MATHEMATICS AND CIVILISATION II


MATHEMATICS AND CIVILISATION II
From Asia to Europe. The implementation of these new ideas in Europe took several hundred years, till the XII century. Progress in Mathematics ceased, however, in the XIV century because of the Black Plague that spread throughout Europe.

 The Renaissance
 Fray Luca Pacioli
 Nicholas Copernicus
 Filippo Brunelleschi
 Modern Mathematics
 Galileo, Napier, Kepler and Viète
 Modern Algebra
 John Napier wrote the first treaty on logarithms
 The exponential function
 Galileo and applied Mathematics in physics and astronomy
 The XVII Century: Descartes and Fermat
 René Descartes: one of the creators of modern analytical geometry
 Pierre de Fermat and the infinitesimal analysis; Last Theorem
 Newton and Leibniz
 The five main discoveries of Newton: the Binomial Theorem, the Law of Gravitation, the Laws of Motion, the Nature of Colours and Infinitesimal Calculus
 The dispute between Isaac Newton and Gottfried Wilhelm von Leibniz, one of the most profound mathematicians and philosophers in history.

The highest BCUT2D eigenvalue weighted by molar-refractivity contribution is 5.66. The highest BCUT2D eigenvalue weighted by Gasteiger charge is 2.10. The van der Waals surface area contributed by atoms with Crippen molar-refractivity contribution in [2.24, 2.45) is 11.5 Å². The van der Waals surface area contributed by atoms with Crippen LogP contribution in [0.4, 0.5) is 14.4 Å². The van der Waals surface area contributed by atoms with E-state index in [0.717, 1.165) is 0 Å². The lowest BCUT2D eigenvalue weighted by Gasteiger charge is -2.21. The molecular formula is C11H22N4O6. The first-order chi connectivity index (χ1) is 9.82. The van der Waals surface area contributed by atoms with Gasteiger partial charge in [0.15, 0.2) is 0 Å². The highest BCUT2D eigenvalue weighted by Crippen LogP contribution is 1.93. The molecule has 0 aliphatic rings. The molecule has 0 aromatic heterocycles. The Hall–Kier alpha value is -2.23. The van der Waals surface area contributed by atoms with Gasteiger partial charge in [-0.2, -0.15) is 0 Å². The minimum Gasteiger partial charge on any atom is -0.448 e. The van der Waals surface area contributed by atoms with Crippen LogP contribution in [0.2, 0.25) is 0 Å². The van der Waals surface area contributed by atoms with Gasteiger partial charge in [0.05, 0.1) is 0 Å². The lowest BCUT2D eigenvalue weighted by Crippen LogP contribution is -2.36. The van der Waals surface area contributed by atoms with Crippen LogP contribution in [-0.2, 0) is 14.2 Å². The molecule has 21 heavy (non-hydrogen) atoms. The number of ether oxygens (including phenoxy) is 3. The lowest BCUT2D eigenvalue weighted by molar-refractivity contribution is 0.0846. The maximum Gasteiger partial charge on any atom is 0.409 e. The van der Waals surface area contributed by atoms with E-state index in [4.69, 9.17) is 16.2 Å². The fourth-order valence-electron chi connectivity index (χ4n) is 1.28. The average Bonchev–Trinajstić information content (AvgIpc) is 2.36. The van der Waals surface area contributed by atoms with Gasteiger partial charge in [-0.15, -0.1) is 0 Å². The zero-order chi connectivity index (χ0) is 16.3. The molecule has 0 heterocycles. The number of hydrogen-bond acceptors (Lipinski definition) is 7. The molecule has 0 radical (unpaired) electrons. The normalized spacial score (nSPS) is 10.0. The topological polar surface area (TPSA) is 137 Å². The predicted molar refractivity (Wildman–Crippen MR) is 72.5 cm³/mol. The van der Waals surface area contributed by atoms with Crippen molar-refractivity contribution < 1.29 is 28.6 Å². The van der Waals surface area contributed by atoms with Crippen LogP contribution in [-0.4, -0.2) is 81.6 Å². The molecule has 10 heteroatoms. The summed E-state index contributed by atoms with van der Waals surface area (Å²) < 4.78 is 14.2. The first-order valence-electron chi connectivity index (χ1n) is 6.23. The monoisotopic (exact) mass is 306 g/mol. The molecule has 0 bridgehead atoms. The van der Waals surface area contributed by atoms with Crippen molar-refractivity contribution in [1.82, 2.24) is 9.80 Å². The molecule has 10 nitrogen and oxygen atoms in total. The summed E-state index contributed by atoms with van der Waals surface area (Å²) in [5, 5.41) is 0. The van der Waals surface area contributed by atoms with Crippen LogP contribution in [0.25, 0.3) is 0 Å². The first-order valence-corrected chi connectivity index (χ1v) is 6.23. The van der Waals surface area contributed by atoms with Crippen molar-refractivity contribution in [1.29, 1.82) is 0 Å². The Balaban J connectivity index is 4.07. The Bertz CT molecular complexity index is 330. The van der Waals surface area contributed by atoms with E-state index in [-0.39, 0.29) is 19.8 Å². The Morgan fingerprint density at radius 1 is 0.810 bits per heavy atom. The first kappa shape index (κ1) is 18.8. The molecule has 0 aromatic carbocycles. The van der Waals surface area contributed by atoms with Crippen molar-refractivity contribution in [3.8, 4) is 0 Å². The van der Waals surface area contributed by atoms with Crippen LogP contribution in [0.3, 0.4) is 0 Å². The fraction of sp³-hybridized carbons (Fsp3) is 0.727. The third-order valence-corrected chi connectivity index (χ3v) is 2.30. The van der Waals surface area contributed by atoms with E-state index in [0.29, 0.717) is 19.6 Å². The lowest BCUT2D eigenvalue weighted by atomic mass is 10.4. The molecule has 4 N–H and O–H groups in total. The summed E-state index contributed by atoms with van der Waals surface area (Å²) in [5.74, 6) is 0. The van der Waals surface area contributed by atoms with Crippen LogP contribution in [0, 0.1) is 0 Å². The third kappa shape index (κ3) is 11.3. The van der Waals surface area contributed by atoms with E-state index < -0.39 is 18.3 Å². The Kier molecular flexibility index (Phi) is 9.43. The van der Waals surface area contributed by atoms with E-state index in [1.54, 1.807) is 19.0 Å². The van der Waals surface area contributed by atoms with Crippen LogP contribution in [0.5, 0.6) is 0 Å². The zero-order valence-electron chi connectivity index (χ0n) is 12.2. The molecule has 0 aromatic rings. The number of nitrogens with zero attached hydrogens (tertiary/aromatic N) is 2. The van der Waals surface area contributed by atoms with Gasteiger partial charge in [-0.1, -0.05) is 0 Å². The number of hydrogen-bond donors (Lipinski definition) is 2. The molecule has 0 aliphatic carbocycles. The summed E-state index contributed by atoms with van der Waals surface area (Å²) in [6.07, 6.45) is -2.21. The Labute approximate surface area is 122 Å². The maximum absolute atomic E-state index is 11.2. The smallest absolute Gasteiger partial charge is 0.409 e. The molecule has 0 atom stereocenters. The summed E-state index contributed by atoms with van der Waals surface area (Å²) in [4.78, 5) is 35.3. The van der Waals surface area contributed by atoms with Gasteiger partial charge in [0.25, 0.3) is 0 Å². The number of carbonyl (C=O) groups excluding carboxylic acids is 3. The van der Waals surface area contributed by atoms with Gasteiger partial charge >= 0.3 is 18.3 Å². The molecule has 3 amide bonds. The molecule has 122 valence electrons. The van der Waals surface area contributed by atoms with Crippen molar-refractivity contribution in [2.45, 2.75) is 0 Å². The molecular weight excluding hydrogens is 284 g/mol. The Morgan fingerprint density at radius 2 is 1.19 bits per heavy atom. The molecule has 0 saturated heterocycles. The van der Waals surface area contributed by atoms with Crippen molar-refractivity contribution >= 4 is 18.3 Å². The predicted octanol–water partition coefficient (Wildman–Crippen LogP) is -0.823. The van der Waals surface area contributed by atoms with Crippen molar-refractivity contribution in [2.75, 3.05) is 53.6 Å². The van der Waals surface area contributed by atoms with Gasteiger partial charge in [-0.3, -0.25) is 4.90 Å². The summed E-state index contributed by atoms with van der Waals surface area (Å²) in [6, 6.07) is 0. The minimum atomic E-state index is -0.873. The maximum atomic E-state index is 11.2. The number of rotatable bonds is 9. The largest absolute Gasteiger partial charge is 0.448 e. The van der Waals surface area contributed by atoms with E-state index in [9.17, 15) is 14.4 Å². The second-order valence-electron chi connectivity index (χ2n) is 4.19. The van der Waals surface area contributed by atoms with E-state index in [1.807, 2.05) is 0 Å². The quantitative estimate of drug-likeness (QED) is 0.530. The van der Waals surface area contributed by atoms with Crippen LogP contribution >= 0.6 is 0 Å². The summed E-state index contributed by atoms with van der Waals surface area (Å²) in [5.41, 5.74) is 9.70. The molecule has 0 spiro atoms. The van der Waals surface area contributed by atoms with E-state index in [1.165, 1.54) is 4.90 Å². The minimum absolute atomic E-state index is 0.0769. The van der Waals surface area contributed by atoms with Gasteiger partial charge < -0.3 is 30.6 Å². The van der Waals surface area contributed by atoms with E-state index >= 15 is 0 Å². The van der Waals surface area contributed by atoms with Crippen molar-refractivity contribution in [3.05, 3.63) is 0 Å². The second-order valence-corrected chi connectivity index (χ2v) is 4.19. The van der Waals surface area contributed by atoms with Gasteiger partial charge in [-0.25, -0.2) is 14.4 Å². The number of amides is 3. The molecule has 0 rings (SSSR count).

The XVIII century
 The Swiss family Bernoulli
 Leonhard Euler, the most prolific mathematician in history
 Adoption of the decimal metric system
 Lagrange; Jean Le Ronde D’Alembert; Gaspard Monge
 Pierre Simon Laplace and the Theory of Probabilities
 The Marquis of Condorcet; Adrien Marie Legendre
 The XIX and XX centuries
 Carl Friedrich Gauss “The Prince of Mathematics”
 The discovery of nonEuclidian geometry
 Nicolai Lobachevski and Janos Bolyai: the discovery of hyperbolic geometry
 Bernhard Riemann : elliptical geometry
 Henri Poincaré : the basic group of a topological space
 Bertrand Russell and Alfred North Whitehead: Principia Mathematica
 Alan Turing expert in cryptographic analysis
 John Von Neumann : quantum physics, computer science, Economics
 Without Mathematics, we would not have developed science or technology.